Location: Avian Disease and Oncology Laboratory
Title: Host genetic resistance sustains HVT protective efficacy comparable to CV1988/Rispens' in lines of chickens relatively resistant to Marek's disease Authors
Submitted to: Plant and Animal Genome Conference
Publication Type: Abstract Only
Publication Acceptance Date: January 15, 2012
Publication Date: January 15, 2012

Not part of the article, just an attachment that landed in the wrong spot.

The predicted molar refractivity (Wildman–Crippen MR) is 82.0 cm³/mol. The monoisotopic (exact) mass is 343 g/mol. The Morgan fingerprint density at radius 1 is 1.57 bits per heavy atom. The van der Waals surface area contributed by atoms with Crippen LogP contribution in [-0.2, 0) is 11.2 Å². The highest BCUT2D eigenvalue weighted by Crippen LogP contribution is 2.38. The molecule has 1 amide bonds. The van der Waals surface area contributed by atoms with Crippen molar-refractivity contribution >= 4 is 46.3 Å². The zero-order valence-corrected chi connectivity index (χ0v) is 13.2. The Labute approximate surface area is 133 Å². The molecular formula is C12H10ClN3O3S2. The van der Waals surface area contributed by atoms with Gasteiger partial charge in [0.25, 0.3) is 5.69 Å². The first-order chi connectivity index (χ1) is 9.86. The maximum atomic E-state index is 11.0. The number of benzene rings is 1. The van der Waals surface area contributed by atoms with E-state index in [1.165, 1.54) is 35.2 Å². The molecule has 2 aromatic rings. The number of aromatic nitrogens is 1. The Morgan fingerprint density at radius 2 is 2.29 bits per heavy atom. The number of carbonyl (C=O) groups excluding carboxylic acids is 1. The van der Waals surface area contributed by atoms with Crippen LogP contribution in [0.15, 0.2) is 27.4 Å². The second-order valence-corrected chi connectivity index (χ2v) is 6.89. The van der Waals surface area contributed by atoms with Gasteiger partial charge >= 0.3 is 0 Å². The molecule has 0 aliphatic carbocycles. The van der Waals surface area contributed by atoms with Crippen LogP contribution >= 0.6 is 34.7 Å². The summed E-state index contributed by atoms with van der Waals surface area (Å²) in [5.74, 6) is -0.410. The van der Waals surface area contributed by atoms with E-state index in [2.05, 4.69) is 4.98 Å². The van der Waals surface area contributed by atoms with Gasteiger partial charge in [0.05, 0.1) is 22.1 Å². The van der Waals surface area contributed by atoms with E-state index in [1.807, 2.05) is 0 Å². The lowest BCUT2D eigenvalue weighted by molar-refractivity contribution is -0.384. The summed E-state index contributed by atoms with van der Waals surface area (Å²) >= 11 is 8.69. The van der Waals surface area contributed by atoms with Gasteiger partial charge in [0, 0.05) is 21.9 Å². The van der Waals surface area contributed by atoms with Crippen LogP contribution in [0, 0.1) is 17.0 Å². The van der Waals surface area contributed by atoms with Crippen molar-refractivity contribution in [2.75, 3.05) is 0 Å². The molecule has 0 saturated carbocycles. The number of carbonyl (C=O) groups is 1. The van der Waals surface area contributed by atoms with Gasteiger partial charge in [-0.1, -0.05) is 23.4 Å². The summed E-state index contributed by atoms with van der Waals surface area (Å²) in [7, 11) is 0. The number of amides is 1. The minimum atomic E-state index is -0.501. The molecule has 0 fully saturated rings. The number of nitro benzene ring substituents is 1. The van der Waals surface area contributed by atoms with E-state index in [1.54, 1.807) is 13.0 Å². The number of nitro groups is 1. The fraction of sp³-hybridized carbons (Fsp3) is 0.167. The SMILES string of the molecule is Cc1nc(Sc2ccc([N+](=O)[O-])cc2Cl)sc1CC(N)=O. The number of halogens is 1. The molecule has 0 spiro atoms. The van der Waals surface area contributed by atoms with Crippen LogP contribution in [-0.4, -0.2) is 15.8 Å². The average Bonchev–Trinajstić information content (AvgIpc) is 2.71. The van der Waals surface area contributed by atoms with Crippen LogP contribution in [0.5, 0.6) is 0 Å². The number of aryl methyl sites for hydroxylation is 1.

Citation: Zhang, H., Chang, S., Dunn, J.R., Heidari, M., Song, J., Fulton, J. 2012. Host genetic resistance sustains HVT protective efficacy comparable to CV1988/Rispens' in lines of chickens relatively resistant to Marek's disease. Plant and Animal Genome Conference. Available: https://pag.confex.com/pag/xx/webprogram/Paper3980.html. Technical Abstract: Marek’s disease (MD) is a continual threat to the poultry industry worldwide as the MD virus continues to mutate and increase in virulence. MD and the economic losses it causes have been controlled primarily by massive use of vaccines since the 1970s. Based on the antigenic and pathogenic differences of the viruses from which the vaccines were derived, commonly used MD vaccines are classified into three serotypes, known as serotype 1, 2, and 3 MD vaccines. This study was designed to compare the protective efficacy of serotype 1 and serotype 3 vaccines against a very virulent plus strain of Marek’s disease virus (vv+MDV) challenge in experimental and commercial lines of chickens. Chickens from two experimental lines known to differ in their susceptibility and resistance to MD and two commercial production lines (one white egg layer (WL) and one brown egg layer (BL)) were challenged under controlled experimental conditions. Chickens from each of the lines were divided into five groups. One group was unvaccinated. The other four were vaccinated with one of two HVT or one of two CVI988/Rispens vaccines following manufacturer’s instructions. All groups were then challenged with the vv+MDV, 648A. The two HVT and two CVI988/Rispens conveyed protective indices of 82%, 86%, 66%, and 72%, respectively, in Line 6 chickens (resistant); 40%, 54%, 46%, and 76% in WL chickens; 57%, 46%, 50%, and 92% in BL chickens; but 0%, 10%, 27%, and 69% in Line 7 chickens (susceptible). With the exception of one of the two CVI988/Rispens vaccines in the two commercial lines, our data showed serotype 3 HVT vaccine largely conveyed comparable protective efficacy as did CVI988/Rispens in the relatively MD resistant lines of chickens but little or no protection as compared to CVI988/Rispens in the highly susceptible line of chickens (Line 7). The difference of HVT protective efficacy between the resistant and susceptible lines was striking. Further investigations are warranted to explore genetic and epigenetic factors underlying the protective efficacy differences between MD resistant and susceptible lines of chickens.